Saadia Khan talks Susan Muaddi Darraj, a Palestinian American. Susan talks about her experiences as a child of immigrants and how her dual identity has shaped her life. Susan is an Associate Professor of English at Hartford Community College in Bel Air, Maryland. Susan is also a Lecturer in the Johns Hopkins University’s MA in Writing program. In 2014, her short story collection, A Curious Land: Stories from Home won several awards and accolades. Her previous short story collection, The Inheritance of Exile, was published in 2007 is a compilation of stories about daughters born in the US and their immigrant mothers.
Episode 17 - Let’s Get to Know Each Other
Samira Sadeque is a New York-based Bangladeshi journalist and poet focusing on migration, the refugee crisis, gender and mental health. She completed her M.S. in Journalism from Columbia Journalism School in 2017. Samira began her journalism career in Dhaka, Bangladesh, covering the 2013 factory collapse, the country's ethnic and religious minorities, and its LGBT community. Her work appears in Reuters, NPR, Al Jazeera, Quartz, The Lily, and the Dhaka Tribune among other publications. Her story was nominated for a 2018 South Asian Journalists Association award. She is the Editor-in-chief of the Bangladeshi Identity Project, a media platform for the Bangladeshi diaspora.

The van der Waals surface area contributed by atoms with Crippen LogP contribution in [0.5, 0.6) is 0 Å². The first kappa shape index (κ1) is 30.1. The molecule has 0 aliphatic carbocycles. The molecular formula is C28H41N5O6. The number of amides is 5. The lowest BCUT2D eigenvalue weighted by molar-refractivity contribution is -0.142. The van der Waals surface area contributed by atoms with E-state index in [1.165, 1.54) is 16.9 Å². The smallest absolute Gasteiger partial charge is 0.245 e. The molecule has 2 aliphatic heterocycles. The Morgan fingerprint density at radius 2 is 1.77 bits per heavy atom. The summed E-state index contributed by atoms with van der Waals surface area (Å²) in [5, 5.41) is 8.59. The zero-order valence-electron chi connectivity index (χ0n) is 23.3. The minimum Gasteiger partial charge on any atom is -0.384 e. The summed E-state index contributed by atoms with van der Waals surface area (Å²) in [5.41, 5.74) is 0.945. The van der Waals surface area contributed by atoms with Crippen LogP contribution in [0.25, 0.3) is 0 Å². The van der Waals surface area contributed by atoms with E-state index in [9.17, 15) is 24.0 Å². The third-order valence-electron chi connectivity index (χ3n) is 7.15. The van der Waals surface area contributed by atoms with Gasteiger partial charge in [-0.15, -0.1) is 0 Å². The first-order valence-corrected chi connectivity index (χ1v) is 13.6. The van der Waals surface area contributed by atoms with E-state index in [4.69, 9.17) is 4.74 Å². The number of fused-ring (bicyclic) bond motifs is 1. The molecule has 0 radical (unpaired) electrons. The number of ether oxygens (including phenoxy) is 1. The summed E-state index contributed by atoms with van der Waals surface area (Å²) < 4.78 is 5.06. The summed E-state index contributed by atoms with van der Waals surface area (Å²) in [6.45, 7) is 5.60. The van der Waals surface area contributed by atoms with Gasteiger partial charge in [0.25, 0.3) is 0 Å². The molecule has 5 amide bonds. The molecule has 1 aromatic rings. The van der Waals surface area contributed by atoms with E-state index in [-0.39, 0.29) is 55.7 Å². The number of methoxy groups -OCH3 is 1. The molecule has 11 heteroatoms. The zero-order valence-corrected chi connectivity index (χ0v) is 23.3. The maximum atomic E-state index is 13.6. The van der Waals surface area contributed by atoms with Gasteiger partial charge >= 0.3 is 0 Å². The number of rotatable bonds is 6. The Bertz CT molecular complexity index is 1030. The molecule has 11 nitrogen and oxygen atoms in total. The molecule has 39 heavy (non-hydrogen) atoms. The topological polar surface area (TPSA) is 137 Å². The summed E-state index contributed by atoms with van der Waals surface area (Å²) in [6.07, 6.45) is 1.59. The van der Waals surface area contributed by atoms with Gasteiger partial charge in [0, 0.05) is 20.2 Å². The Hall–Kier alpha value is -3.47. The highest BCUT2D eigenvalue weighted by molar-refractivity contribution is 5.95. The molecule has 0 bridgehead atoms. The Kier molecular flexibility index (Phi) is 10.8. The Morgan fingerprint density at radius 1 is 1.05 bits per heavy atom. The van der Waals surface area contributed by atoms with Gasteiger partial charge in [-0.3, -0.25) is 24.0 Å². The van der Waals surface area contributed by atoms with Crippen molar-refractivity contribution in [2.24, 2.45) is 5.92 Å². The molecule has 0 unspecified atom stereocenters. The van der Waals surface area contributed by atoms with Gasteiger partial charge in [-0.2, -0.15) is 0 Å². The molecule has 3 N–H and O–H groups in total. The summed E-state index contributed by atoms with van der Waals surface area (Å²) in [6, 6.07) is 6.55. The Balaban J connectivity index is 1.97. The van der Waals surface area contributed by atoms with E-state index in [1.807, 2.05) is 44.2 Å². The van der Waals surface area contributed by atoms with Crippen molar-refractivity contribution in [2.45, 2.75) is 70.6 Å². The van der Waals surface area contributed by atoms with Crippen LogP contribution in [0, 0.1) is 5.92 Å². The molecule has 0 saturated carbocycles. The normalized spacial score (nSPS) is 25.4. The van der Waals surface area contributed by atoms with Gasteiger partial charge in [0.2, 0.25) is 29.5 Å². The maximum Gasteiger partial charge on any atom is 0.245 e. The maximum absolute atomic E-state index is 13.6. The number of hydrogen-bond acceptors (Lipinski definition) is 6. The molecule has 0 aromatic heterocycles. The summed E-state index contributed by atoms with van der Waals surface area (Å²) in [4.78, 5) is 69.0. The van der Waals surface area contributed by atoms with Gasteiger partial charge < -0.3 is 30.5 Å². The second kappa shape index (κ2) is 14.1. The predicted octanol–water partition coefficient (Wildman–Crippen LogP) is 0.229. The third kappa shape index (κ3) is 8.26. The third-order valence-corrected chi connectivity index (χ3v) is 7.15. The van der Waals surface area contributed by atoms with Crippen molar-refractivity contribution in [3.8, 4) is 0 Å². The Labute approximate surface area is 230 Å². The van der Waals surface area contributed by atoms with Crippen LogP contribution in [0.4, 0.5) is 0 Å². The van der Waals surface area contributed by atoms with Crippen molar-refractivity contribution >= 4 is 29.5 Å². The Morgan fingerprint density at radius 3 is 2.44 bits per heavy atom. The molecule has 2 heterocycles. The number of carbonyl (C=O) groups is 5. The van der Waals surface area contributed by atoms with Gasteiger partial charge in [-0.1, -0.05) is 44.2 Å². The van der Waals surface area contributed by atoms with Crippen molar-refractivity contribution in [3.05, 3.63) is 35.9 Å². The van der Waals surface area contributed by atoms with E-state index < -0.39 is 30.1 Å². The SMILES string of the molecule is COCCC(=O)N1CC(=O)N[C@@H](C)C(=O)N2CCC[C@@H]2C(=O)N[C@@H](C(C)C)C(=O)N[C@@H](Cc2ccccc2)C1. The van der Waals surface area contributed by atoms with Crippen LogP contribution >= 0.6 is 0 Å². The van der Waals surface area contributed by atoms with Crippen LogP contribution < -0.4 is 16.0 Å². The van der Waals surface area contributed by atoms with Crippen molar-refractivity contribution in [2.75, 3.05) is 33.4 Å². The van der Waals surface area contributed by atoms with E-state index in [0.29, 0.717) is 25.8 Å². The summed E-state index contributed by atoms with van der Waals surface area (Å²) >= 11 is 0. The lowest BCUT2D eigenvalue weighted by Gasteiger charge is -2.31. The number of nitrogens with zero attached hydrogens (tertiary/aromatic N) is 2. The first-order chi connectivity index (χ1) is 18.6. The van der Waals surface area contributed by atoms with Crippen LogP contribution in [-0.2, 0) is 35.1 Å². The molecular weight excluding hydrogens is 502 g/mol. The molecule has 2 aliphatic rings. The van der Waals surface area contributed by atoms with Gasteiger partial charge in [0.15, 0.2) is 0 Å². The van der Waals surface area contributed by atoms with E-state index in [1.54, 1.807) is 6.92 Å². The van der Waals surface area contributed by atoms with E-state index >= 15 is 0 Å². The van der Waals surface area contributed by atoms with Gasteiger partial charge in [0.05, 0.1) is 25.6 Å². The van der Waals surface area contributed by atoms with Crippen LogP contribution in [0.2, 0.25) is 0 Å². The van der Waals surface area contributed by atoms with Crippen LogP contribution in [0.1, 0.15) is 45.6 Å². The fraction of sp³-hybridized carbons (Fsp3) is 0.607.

Episode 16 - Because I Sucked at it...
Saadia Khan talks to Suzie Afridi. She is a Palestinian American stand up comedian. She was born and raised in Jericho, in the West Bank. Her dad was a Welder and her mom was a farmer. When she was fourteen her family immigrated to San Jose, California. She attended San Jose State University. Suzie is an accountant by profession but she realized she was terrible at her job and decided to pursue another career. She lives in Manhattan with her husband and kid. Suzie talks about her journey to America, why she chose to do stand up comedy and her life as a Palestinian American.
Episode 15 - Immigrants make America great
Saadia Khan talks to Tahmina Watson about pressing immigration issues. Tahmina is a nationally acclaimed immigration attorney and the founder of Watson Immigration Law, in Seattle, Washington. She was a barrister in London before immigrating to America. Tahmina is also the author of “The Startup Visa: Key to Job Growth & Economic Prosperity in America”. In addition to appearing on CNN, Forbes and other media platforms, she is the host of “Tahmina Talks Immigration” a radio show turned podcast available on itunes. Recently, Tahmina helped cofound a non-profit, the Washington Immigrant Defense Network- WIDEN as a result of the current administration’s ‘zero tolerance’ policy. WIDEN, funds and facilitates legal representation in the immigration courtroom.
Episode 14 - Where the East and the West meet
Saadia Khan reminisces about her trip to Turkey as she interviews Melike Ayan. Melike is originally from Turkey. She is the New York Correspondent for Bloomberg HT Television where she provides in-depth coverage and analysis of major economic and business trends, including in-depth reporting on global corporations. Additionally, Ayan established her own company, Mel Strategies, which specializes in media relations and crisis communications.